Suddenly, Lucas was elbowed out of the way and Miles found himself flanked by his own two burly bodyguards who muttered at each other in Rapatokan over the top of his head. At times like this, he realised how big they actually were–two metres at least and easily one hundred and fifty kilos. They made him almost feel small.
The Eidolon representative approached confidently towards them as if she owned this island as well. The two men walking beside her, turned their heads constantly, trying to keep an eye on all the locals.
Some of the Rapatokan women were standing near the bures, restraining their children whose natural instinct was to run and touch any strangers. A few of the older men who hadn’t come up to watch the impromptu match were standing in the darkened doorways of their huts. Were they waiting to see if they’d be needed? Shit. No matter how big or sharp a machete was, it still wouldn’t be a match for the rifles the two men were carrying. Miles had seen enough unequal confrontations in his time to know that.
Jerri said something to Lucas who turned to run away. “No! Come back,” Miles called after him. He couldn’t speak the lingo, but he’d bet his bottom dollar that Lucas had just been given instructions to fetch a weapon of some kind. Who knew what those two had tucked away in their bures? Lucas glanced briefly at Jerri then slid in next to Miles, tucking himself under his arm; he was quivering like a leaf.
Miles eyed the two men beside Pierce. Crap. The guys had the whole body armor shit going, helmet, flak jacket, the lot. Blast the woman. By the looks of things, she’d come expecting trouble. Why did these idiots keep on insisting that guns would solve everything?
The one with his visor up was a stranger; the other had Gideon’s build, but with the visor down he couldn’t be sure. Both were silent, their gazes not ceasing from their constant surveillance.
For what seemed like minutes, but was probably only a few seconds, the two groups stood silently facing each other. Stand off at the O.K. Corral. “Ms Pierce.” Miles didn’t extend his hand in greeting. She seemed surprised to see him.
“Doctor Sutherland. So this is where you disappeared to.” The familiar fake smile crossed her lips, but he could tell she was more than surprised to see him, she was annoyed, not quite angry, but peeved, as if this was a development she hadn’t bargained on.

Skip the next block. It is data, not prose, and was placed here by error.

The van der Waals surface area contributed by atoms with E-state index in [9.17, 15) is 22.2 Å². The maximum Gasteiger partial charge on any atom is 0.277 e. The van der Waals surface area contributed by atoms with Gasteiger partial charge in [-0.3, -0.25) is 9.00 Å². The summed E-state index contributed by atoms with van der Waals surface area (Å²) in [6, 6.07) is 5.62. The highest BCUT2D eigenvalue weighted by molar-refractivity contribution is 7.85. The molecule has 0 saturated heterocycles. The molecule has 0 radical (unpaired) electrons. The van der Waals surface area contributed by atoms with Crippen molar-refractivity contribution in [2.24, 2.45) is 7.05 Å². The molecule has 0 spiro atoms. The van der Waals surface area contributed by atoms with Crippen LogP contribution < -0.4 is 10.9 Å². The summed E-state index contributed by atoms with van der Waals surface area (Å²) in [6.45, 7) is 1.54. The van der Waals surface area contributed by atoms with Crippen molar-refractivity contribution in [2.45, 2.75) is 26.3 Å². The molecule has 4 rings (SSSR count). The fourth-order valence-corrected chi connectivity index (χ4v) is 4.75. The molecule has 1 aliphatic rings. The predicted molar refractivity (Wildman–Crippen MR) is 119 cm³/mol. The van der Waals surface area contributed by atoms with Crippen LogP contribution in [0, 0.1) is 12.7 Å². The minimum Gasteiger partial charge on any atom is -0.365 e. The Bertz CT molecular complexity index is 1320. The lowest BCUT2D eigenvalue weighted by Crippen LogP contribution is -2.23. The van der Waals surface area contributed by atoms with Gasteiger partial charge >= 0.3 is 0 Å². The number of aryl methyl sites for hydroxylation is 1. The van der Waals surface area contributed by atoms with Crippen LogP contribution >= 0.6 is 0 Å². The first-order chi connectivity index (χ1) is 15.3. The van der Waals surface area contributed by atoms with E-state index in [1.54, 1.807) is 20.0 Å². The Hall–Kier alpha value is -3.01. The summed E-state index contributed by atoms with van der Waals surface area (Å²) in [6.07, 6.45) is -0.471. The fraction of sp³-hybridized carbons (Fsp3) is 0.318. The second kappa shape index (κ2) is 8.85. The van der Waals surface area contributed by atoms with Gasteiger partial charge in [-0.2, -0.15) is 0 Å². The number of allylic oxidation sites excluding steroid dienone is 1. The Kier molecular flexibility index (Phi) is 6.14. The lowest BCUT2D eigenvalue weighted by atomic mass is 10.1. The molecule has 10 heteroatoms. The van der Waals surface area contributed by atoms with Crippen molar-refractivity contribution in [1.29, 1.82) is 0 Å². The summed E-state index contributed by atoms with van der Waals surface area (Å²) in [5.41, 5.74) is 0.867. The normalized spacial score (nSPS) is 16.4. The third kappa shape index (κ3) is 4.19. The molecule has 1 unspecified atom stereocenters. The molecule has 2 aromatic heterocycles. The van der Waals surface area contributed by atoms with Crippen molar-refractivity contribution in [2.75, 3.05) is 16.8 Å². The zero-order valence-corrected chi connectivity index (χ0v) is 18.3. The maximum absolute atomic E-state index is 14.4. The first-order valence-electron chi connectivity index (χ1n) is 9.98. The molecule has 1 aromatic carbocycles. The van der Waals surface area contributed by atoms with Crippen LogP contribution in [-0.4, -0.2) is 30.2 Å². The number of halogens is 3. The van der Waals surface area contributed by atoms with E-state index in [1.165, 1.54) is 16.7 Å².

“Just making some house calls.”
Miles whispered in Lucas’ ear. “Go tell Caroline, everything’s okay. I know these people.” He squeezed the boy’s shoulder reassuringly and gave him a quick nudge in the direction of the hospital.
“Please explain,” Pierce said as he scampered off.
Miles grinned at her inadvertent use of the phrase that would always remind him of the annoying Australian politician, Pauline Hanson. In as few words as possible, he outlined his reason for being on the island, giving the nature of the nurse’s injury and the impression that his presence here was purely voluntary.
She just grunted when he finished. “It would have been helpful if you had consulted someone before flitting off by yourself. We’ve expended considerable resources looking for you.”
Miles smirked. He’d been gone nearly two days and the other island could be checked in a few hours; they hadn’t exactly tried too hard. “My apologies, Ms. Pierce, but seeing I was whisked away on a disaster relief mission, I thought actually doing some might be a good thing. That is what we came for, isn’t it?”
She looked startled for a second as if she’d actually forgotten. Miles prompted her: “The stretchers, the medical equipment?”
“When is the seaplane coming back? We need to transfer Caroline to a proper hospital. I’ve splinted the wound as best I could, but it may need a plate and pins.”
She grimaced slightly and wiped her hands. “I’m afraid we can’t do that.” She seemed to be searching for words. “The weather… approaching storm.” She waved her hands around vaguely as if that explained everything. Miles glanced up at the sky. There were a few dark clouds on the horizon, but the sun was shining.
“The plane’s been delayed anyway,” said a familiar voice.
Miles turned to face the speaker; it had been Gideon behind the closed visor. Pierce seemed startled.
“Well, the hospital here isn’t equipped to deal with her injury; it’s barely got the basics.”
“There’s bad weather back at Eidolon HQ,” Gideon offered. “They’ve closed the airstrip and the storm is heading this way. I imagine we won’t see the plane for a couple of days.”
Miles couldn’t stop the anger from creeping into his voice. Bloody typical. He took a deep breath. “Look, you had enough gear unloaded from the seaplane when we arrived. How about ferrying some of that across at least. I need a wheelchair, drugs….”